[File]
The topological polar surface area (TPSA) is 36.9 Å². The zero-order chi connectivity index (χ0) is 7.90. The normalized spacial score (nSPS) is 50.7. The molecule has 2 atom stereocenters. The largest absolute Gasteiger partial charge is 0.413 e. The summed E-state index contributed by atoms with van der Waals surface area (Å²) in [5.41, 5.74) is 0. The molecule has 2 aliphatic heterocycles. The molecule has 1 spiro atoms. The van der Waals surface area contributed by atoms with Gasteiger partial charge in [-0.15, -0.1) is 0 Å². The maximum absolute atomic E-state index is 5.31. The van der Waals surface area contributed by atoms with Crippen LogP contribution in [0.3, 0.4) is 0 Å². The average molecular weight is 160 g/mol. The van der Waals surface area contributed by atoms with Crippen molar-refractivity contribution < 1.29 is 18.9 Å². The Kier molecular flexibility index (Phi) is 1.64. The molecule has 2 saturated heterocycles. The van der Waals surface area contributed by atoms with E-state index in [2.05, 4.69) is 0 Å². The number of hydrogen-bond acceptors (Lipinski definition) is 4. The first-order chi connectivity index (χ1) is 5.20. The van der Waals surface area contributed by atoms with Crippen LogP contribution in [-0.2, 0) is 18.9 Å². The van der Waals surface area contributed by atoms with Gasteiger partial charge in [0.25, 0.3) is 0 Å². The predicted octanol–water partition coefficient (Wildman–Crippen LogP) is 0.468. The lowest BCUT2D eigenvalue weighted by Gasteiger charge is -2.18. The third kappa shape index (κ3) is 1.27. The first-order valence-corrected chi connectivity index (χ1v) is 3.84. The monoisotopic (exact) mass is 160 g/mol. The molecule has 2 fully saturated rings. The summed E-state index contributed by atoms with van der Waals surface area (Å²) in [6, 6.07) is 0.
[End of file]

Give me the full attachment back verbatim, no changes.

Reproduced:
The topological polar surface area (TPSA) is 36.9 Å². The zero-order chi connectivity index (χ0) is 7.90. The normalized spacial score (nSPS) is 50.7. The molecule has 2 atom stereocenters. The largest absolute Gasteiger partial charge is 0.413 e. The summed E-state index contributed by atoms with van der Waals surface area (Å²) in [5.41, 5.74) is 0. The molecule has 2 aliphatic heterocycles. The molecule has 1 spiro atoms. The van der Waals surface area contributed by atoms with Gasteiger partial charge in [-0.15, -0.1) is 0 Å². The maximum absolute atomic E-state index is 5.31. The van der Waals surface area contributed by atoms with Crippen LogP contribution in [0.3, 0.4) is 0 Å². The average molecular weight is 160 g/mol. The van der Waals surface area contributed by atoms with Crippen molar-refractivity contribution < 1.29 is 18.9 Å². The Kier molecular flexibility index (Phi) is 1.64. The molecule has 2 saturated heterocycles. The van der Waals surface area contributed by atoms with E-state index in [2.05, 4.69) is 0 Å². The number of hydrogen-bond acceptors (Lipinski definition) is 4. The first-order chi connectivity index (χ1) is 5.20. The van der Waals surface area contributed by atoms with Crippen LogP contribution in [-0.2, 0) is 18.9 Å². The van der Waals surface area contributed by atoms with Gasteiger partial charge in [0.25, 0.3) is 0 Å². The predicted octanol–water partition coefficient (Wildman–Crippen LogP) is 0.468. The lowest BCUT2D eigenvalue weighted by Gasteiger charge is -2.18. The third kappa shape index (κ3) is 1.27. The first-order valence-corrected chi connectivity index (χ1v) is 3.84. The monoisotopic (exact) mass is 160 g/mol. The molecule has 2 fully saturated rings. The summed E-state index contributed by atoms with van der Waals surface area (Å²) in [6, 6.07) is 0.